We apply general principles of contract construction when we interpret insurance policies.  Lobeck v. State Farm Mut. Auto. Ins. Co., 582 N.W.2d 246, 249 (Minn. 1998).  In doing so, we give the terms used in the insurance policy “their plain, ordinary, and popular meaning, so as to effect the intent of the parties.”  Ostendorf v. Arrow Ins. Co., 288 Minn. 491, 495, 182 N.W.2d 190, 192 (Minn. 1970).  We will not redraft an insurance policy to provide coverage when the plain language of the policy establishes that coverage does not exist.  Id. at 495-96, 182 N.W.2d at 192.

In providing coverage to family members, the MetLife policy applies to “any relative permanently living with our insured.”  The language of the MetLife policy is clear and unambiguous.  Thus, we consider whether Young was “permanently living” with the Armadas at the time of the accident.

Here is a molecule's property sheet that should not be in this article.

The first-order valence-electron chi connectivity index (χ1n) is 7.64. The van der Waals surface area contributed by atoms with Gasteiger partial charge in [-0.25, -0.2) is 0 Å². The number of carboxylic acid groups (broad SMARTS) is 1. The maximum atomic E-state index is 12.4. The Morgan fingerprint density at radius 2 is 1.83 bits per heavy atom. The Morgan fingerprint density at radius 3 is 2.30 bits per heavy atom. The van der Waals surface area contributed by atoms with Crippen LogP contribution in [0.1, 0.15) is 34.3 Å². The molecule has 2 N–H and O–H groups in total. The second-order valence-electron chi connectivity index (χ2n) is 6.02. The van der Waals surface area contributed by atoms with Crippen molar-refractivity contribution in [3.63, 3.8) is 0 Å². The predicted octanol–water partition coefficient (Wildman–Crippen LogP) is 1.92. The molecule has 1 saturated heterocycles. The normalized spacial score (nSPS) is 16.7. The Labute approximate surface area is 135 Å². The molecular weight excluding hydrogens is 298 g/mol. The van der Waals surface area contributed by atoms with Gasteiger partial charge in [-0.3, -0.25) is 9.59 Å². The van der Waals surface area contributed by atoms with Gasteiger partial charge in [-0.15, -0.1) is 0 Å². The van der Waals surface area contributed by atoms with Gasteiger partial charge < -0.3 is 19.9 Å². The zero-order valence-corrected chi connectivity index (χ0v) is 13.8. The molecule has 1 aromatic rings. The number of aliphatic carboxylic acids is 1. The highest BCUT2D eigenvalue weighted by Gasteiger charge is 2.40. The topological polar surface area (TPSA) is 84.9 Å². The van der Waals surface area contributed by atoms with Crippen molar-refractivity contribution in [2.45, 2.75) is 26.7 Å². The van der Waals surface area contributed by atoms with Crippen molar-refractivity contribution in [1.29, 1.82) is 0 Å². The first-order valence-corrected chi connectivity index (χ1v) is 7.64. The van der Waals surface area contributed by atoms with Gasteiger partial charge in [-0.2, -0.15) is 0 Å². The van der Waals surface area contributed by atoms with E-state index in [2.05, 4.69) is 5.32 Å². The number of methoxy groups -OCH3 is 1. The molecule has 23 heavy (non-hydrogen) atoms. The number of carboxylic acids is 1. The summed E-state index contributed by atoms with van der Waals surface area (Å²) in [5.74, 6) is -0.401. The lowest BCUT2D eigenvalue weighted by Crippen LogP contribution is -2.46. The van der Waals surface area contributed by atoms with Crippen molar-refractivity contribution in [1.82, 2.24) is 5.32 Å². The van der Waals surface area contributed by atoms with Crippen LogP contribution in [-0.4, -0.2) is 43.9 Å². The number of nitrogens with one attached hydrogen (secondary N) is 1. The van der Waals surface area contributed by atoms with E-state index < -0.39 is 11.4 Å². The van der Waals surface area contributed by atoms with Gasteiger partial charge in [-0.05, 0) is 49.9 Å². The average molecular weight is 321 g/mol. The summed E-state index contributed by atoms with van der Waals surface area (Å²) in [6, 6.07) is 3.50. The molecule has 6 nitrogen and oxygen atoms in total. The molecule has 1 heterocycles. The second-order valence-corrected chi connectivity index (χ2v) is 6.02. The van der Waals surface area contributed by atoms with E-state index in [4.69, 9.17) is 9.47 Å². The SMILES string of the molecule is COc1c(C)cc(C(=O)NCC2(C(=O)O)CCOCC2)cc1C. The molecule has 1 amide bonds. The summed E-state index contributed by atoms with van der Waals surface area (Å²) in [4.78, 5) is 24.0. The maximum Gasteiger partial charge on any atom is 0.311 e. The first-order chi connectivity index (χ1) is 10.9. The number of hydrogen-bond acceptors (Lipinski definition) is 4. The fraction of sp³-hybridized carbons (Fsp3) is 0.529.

For the limited purpose of the motion for summary judgment, the district court determined that Young was “living with” the Armadas as a resident of their household on the date of the accident.  Young lived at the Armada residence in Lakeville until 1999 when he moved to New Market and shared the residence of a friend, Nate Anderson.   Affidavit testimony of Young and Judith Armada establish that, in June 2001, Young resumed living with the Armadas.  He moved most of his possessions from Anderson’s residence to the Armadas’ residence and slept there on most evenings. 

Viewing the facts in the light most favorable to Pahl’s argument, we conclude that Young was indeed “living with” the Armadas as a resident of their household.  Such a conclusion does not require us to determine whether Young was exclusively a resident of the Armada household.  “As a general rule, while a person can have only one domicile, he can have more than one residence.”  Mut. Serv. Cas. Ins. Co. v. Olson, 402 N.W.2d 621, 624 (Minn. App. 1987), review denied (May 20, 1987).